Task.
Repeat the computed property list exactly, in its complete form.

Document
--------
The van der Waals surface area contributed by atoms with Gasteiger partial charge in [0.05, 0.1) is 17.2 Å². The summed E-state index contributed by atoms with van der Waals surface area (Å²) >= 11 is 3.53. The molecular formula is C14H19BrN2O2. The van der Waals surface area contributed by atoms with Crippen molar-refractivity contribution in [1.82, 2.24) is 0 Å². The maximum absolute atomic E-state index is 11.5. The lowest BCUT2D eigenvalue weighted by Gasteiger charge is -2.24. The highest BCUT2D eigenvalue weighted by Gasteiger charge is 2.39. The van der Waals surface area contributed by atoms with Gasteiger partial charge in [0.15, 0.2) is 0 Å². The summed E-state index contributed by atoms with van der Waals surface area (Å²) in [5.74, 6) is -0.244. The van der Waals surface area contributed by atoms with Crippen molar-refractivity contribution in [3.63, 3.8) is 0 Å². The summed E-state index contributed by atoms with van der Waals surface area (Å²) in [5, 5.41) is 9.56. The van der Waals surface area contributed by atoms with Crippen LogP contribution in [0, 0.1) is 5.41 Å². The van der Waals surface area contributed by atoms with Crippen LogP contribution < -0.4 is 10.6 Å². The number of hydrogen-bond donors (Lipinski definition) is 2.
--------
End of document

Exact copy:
The van der Waals surface area contributed by atoms with Gasteiger partial charge in [0.05, 0.1) is 17.2 Å². The summed E-state index contributed by atoms with van der Waals surface area (Å²) >= 11 is 3.53. The molecular formula is C14H19BrN2O2. The van der Waals surface area contributed by atoms with Crippen molar-refractivity contribution in [1.82, 2.24) is 0 Å². The maximum absolute atomic E-state index is 11.5. The lowest BCUT2D eigenvalue weighted by Gasteiger charge is -2.24. The highest BCUT2D eigenvalue weighted by Gasteiger charge is 2.39. The van der Waals surface area contributed by atoms with Gasteiger partial charge in [0.15, 0.2) is 0 Å². The summed E-state index contributed by atoms with van der Waals surface area (Å²) in [5.74, 6) is -0.244. The van der Waals surface area contributed by atoms with Crippen molar-refractivity contribution in [3.63, 3.8) is 0 Å². The summed E-state index contributed by atoms with van der Waals surface area (Å²) in [5, 5.41) is 9.56. The van der Waals surface area contributed by atoms with Crippen LogP contribution in [0, 0.1) is 5.41 Å². The van der Waals surface area contributed by atoms with Crippen LogP contribution < -0.4 is 10.6 Å². The number of hydrogen-bond donors (Lipinski definition) is 2.